What is An OP, Sunny Side Up, Posterior Birth?
What is an OP birth?
An OP birth is when the baby’s back is spine-to-spine with the mother.
Why Should I Avoid This:
If your baby is in the posterior position, you may be in for a longer labor and more intense pushing.
5 Ways To Prevent an OP Birth:
- Avoid all reclining positions. You should always sit with your pelvis tilted forward. Try sitting on a birth ball or sitting backwards on a kitchen chair.
- Do pelvic rocks 10 times in a row 2-5 times a day. Go on your hands and knees and rock your pelvis up and down
- Sleep on your left side, with your left leg straight and your right leg at a 90-degree angle supported by a pillow or two.
- Babies like to have their backs warm. If you are pregnant in the winter and are not wearing a jackets that goes over your tummy, your baby may decide to turn his/her back towards yours to stay warm and cozy. So try to keep your tummy covered in the winter.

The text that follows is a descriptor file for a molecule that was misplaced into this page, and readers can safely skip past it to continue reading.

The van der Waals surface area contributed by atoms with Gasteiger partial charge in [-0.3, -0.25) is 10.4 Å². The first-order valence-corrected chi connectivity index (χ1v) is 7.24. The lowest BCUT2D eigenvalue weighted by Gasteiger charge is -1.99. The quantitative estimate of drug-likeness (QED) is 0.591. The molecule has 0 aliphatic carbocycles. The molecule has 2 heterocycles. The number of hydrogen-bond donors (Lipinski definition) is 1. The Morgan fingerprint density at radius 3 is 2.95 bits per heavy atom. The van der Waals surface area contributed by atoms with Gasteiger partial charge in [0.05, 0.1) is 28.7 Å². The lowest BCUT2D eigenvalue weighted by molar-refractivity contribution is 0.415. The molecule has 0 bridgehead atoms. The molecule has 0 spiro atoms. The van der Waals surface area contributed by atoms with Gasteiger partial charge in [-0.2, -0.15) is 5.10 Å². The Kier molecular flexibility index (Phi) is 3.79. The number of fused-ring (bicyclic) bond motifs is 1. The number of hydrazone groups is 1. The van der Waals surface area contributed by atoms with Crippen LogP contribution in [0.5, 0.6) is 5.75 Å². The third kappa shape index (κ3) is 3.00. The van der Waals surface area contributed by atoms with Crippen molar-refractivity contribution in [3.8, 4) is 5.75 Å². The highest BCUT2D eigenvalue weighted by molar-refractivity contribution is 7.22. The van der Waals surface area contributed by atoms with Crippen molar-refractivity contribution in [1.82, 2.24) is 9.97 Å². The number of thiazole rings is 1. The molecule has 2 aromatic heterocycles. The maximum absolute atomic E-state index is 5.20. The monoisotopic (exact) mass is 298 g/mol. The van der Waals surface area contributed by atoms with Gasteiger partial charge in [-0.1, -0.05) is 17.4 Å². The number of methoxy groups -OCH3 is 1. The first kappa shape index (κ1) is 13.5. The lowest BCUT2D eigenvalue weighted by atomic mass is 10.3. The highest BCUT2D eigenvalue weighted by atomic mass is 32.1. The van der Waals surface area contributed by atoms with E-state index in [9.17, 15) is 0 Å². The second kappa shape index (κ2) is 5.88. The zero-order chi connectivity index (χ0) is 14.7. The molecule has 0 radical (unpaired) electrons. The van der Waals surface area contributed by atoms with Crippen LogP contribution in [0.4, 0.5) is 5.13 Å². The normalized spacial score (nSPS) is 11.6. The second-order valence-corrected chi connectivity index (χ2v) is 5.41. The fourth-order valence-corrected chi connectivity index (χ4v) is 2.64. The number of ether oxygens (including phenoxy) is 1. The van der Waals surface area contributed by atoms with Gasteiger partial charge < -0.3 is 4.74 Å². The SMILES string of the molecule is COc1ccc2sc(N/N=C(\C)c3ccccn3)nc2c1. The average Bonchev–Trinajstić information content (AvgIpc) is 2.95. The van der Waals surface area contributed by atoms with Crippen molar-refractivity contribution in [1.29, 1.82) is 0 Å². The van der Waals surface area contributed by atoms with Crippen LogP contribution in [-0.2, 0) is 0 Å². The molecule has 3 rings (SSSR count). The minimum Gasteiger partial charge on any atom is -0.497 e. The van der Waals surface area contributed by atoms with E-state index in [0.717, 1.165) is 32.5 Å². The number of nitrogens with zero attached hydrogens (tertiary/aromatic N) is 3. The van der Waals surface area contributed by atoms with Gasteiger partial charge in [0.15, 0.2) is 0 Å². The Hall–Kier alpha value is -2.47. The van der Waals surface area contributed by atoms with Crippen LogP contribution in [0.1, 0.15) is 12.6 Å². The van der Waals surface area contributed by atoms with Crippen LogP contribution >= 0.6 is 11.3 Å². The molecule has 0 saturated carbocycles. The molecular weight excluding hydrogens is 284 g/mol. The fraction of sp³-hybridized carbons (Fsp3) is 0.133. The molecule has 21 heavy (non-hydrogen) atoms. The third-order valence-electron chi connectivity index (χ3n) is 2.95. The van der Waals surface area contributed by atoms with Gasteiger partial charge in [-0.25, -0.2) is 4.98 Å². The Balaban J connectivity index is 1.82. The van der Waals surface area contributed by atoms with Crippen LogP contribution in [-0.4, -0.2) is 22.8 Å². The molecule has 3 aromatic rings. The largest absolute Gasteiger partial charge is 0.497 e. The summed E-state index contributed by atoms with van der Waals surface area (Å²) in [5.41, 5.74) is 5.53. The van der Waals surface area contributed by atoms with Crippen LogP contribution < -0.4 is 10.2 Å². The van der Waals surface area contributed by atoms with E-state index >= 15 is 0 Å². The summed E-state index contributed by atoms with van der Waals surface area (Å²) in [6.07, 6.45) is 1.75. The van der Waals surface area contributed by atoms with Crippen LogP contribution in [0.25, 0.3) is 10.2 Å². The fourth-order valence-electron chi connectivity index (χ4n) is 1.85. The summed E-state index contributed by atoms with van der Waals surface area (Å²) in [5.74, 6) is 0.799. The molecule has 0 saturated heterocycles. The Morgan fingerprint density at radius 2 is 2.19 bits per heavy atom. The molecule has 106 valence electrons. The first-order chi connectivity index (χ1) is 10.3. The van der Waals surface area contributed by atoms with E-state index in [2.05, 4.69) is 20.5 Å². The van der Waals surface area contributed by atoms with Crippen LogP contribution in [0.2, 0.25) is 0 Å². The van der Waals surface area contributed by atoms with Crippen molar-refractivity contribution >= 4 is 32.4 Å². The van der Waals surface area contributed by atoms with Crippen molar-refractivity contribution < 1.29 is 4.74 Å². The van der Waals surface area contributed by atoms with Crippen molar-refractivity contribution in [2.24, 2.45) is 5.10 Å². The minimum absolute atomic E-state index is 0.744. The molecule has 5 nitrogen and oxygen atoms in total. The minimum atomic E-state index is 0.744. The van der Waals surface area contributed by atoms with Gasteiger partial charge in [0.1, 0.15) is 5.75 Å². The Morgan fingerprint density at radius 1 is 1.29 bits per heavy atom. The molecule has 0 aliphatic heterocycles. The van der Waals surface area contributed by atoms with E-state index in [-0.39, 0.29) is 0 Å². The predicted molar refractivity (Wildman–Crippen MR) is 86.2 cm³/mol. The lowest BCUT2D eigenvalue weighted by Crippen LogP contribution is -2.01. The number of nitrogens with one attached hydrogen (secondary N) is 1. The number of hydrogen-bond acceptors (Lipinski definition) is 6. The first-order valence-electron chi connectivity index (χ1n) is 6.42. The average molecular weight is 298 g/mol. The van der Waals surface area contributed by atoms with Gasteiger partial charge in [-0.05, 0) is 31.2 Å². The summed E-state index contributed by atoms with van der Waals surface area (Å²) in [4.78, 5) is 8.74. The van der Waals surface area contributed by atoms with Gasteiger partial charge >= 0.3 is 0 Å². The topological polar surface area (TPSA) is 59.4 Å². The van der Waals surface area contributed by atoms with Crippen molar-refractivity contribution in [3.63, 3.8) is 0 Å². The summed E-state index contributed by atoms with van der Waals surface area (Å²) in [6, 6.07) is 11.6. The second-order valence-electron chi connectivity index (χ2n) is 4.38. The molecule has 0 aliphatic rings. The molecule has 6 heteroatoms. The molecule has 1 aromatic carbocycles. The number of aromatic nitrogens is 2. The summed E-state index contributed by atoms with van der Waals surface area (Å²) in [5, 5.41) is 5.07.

- If your water hasn’t broken, Don’t artificially rupture the water bag. Most babies, who are in an OP position before labor, tend to rotate to the occiput anterior (OA) position after the labor sets in. Having the extra cushion of the amniotic fluid will help your baby rotate.
Giving Birth to an OP baby:
I delivered an OP baby in 4 hours silently. I pushed for longer but it's definitely possible. My tips for giving birth to OP babies are:
- Pull your knees to your chest when your pushing to create as much space as possible.
- Try Anterior pelvic tilts with raised arms to make room for your baby during the pushing stage. Lifting the arms helps raise the rib cage for the posterior baby.
- Upright birthing positions allows gravity to assist in bringing the baby down.